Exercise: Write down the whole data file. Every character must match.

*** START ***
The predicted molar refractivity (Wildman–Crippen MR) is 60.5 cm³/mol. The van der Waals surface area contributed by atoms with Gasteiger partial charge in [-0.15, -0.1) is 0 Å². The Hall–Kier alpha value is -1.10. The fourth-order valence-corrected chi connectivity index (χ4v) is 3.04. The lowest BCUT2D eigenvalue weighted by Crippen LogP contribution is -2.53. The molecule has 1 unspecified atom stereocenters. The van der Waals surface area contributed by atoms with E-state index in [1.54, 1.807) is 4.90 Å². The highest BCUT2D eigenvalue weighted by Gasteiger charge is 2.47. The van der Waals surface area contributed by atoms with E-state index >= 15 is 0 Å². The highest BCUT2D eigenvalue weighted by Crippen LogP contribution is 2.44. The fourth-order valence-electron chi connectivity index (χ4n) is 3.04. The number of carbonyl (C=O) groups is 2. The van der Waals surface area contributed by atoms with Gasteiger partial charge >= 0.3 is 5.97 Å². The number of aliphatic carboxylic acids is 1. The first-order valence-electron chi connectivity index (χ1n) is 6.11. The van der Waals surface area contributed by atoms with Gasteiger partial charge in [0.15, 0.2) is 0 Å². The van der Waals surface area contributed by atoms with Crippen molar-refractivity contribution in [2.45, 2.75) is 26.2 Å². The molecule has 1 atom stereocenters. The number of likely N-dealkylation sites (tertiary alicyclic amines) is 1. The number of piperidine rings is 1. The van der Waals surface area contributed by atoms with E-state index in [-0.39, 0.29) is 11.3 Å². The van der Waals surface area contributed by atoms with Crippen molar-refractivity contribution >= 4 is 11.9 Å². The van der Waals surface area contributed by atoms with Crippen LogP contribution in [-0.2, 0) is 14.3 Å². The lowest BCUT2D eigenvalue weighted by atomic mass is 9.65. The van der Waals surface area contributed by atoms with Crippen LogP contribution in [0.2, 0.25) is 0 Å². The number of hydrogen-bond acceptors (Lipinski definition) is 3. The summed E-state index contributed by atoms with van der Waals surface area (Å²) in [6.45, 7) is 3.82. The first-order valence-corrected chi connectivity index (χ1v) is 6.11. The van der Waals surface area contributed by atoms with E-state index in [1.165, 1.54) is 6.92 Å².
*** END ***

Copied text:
The predicted molar refractivity (Wildman–Crippen MR) is 60.5 cm³/mol. The van der Waals surface area contributed by atoms with Gasteiger partial charge in [-0.15, -0.1) is 0 Å². The Hall–Kier alpha value is -1.10. The fourth-order valence-corrected chi connectivity index (χ4v) is 3.04. The lowest BCUT2D eigenvalue weighted by Crippen LogP contribution is -2.53. The molecule has 1 unspecified atom stereocenters. The van der Waals surface area contributed by atoms with E-state index in [1.54, 1.807) is 4.90 Å². The highest BCUT2D eigenvalue weighted by Gasteiger charge is 2.47. The van der Waals surface area contributed by atoms with E-state index >= 15 is 0 Å². The highest BCUT2D eigenvalue weighted by Crippen LogP contribution is 2.44. The fourth-order valence-electron chi connectivity index (χ4n) is 3.04. The number of carbonyl (C=O) groups is 2. The van der Waals surface area contributed by atoms with Gasteiger partial charge >= 0.3 is 5.97 Å². The number of aliphatic carboxylic acids is 1. The first-order valence-electron chi connectivity index (χ1n) is 6.11. The van der Waals surface area contributed by atoms with Gasteiger partial charge in [0.15, 0.2) is 0 Å². The van der Waals surface area contributed by atoms with Crippen molar-refractivity contribution in [2.45, 2.75) is 26.2 Å². The molecule has 1 atom stereocenters. The number of likely N-dealkylation sites (tertiary alicyclic amines) is 1. The number of piperidine rings is 1. The van der Waals surface area contributed by atoms with E-state index in [-0.39, 0.29) is 11.3 Å². The van der Waals surface area contributed by atoms with Crippen molar-refractivity contribution >= 4 is 11.9 Å². The van der Waals surface area contributed by atoms with Crippen LogP contribution in [-0.2, 0) is 14.3 Å². The lowest BCUT2D eigenvalue weighted by atomic mass is 9.65. The van der Waals surface area contributed by atoms with Crippen LogP contribution in [0.2, 0.25) is 0 Å². The number of hydrogen-bond acceptors (Lipinski definition) is 3. The summed E-state index contributed by atoms with van der Waals surface area (Å²) in [6.45, 7) is 3.82. The first-order valence-corrected chi connectivity index (χ1v) is 6.11. The van der Waals surface area contributed by atoms with E-state index in [1.165, 1.54) is 6.92 Å².